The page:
Cavin picks his Fave 5

Posted by Iannucci | 5/03/2009 | 14 comments »
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When the intrepid Curt Cavin speaks, people listen, and more than a few ears perked up in response to Cavin's analysis of the field for the 93rd running of the Indianapolis 500.

Here is what Cavin said last Thursday during the Trackside show.

"Well, the reality is there's about five guys. Two at Ganassi, so you've got about five favorites. Let's just list them. Dario and Dixon. You've got Kanaan, Castroneves, and Briscoe. Honestly, who could win...

Wheldon, you would say 'Yeah, I think he could win the race', but you can't put him above those five. If you were just based on raw speed and the race going according to plan, which it never does.

But, normally you don't have five guys at that tip-top level. You've got five of them now that..he's got to flat out beat, because, they're not all five gonna fall out. So there's five, and then kind of a second tier in my opinion is Wheldon, and after that he may be the only one in that..."

Although I don't agree entirely with Cavin, I didn't think this was any earth-shattering news. It's a logical opinion because these are going to be the favorites for pretty much every race this year. However, our good buddy pressdog called this a "Month of May Buzz Kill". And while one man's opinion of another man's opinion doesn't necessarily demand a response from me, I've got to try to refute this doom and gloom.

As you may or may not have heard, this year my family will be staying back in Arizona for The 500, and as a consequence I have taken the daring step of sharing lodging for the race weekend with the p-dog. That's right - it will be the Bargain Basement Blogger Budget Special, and if you really want to know I might be able to find out the eagerly anticipated Beer of the Race in advance.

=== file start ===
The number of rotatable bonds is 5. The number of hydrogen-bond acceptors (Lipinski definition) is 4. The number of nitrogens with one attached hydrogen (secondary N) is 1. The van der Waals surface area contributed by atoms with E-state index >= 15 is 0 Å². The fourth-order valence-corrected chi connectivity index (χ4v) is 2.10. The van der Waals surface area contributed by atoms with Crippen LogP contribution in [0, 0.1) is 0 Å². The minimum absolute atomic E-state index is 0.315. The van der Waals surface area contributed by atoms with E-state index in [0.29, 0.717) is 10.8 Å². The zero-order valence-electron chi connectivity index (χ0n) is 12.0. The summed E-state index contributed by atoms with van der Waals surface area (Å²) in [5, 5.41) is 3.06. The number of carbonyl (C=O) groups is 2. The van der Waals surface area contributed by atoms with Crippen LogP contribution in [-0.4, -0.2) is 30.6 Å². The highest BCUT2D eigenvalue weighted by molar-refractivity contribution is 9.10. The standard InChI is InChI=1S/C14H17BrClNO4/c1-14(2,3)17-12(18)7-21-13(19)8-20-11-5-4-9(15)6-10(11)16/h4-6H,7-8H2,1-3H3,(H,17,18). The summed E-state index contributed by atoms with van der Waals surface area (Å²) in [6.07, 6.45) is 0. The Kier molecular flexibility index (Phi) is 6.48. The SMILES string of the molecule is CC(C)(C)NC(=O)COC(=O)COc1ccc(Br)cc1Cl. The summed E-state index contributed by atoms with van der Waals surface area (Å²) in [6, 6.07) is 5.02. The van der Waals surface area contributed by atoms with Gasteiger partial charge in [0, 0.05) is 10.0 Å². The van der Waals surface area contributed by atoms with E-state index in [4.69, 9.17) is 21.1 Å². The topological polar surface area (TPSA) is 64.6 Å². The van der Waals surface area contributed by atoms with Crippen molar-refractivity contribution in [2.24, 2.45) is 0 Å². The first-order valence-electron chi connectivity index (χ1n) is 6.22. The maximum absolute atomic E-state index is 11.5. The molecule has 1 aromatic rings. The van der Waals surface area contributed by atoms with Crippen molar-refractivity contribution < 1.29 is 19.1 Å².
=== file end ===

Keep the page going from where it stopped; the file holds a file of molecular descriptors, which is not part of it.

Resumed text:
But that's all for later, because right now I'm concerned with picking up the spirits (which will later involve picking up the tab for spirits) of my soon-to-be roomie. In recent years I've attended the race with my kids, who could care less about the generally accepted prospects for their favorite drivers because they just love the speedway, the crowd, the race, and the opportunity to cheer up close and in person. And they LOVE track fries.

So yes, I'm expecting equal enthusiasm from pressdog. My goal, difficult as it may be, is to get him just as fired up for the race as P1 and P2 would be, but I know I can't do this by arguing. So instead I'm going to try a different approach by showing that Cavin's "buzz kill" prediction may not be the most accurate. Curt's certainly entitled to his well-thought opinion, but I'm not obligated to buy that this race comes down to just these five.

It's pop quiz time, friends. Get your inner Donald Davidson ready.

Question 1 What driver has led the most laps at Indianapolis over the last three years?

Question 2 Which drivers have led laps in each of the last three 500s?

Question 3 Who has led more laps at Indianapolis in the last three years: Ryan Briscoe, Jacques Lazier, Mario Moraes, or Michael Andretti?

Go ahead. Take your time. Google the answer if you must. It's all about learning here, and it doesn't matter how you do it.

...Done yet? No? Still on hold for "Talk of Gasoline Alley"? I see.

...Alright people, I don't have all day. Here are the answers.

Answer 1 Dan Wheldon, who has led 178 combined laps in the last three years. Bear in mind that doesn't even count 2005 when he WON the race, which I realize might come as a shock to Danica Patrick fans who mistakenly believe she was victorious that year. Also, well behind Dan on that list of lap leaders is Scott Dixon with 132 and Tony Kanaan with 107.

It's true Wheldon no longer drives for one of the Big Three, but last year Vitor Meira and Panther Racing finished second with a car that was obviously equal to winner Scott Dixon's. While Panther hasn't won a race sine Tomas Scheckter was their driver, this is Wheldon and this is Indy and for this race only Dan's chances are literally as good as any other driver's.

Answer 2 Scott Dixon, Tony Kanaan, and Marco Andretti.

It's possible Marco Andretti isn't considered in that top tier because he's only won one race in 51 IndyCar starts. It's more likely, however, that it's because his surname is 'Andretti'. Everyone knows about the family's hard luck at Indy (I think the Andretti family is now 0-for-the-last-73 entries collectively), but there are other very good drivers - some included in Cavin's list - who also are winless at The 500.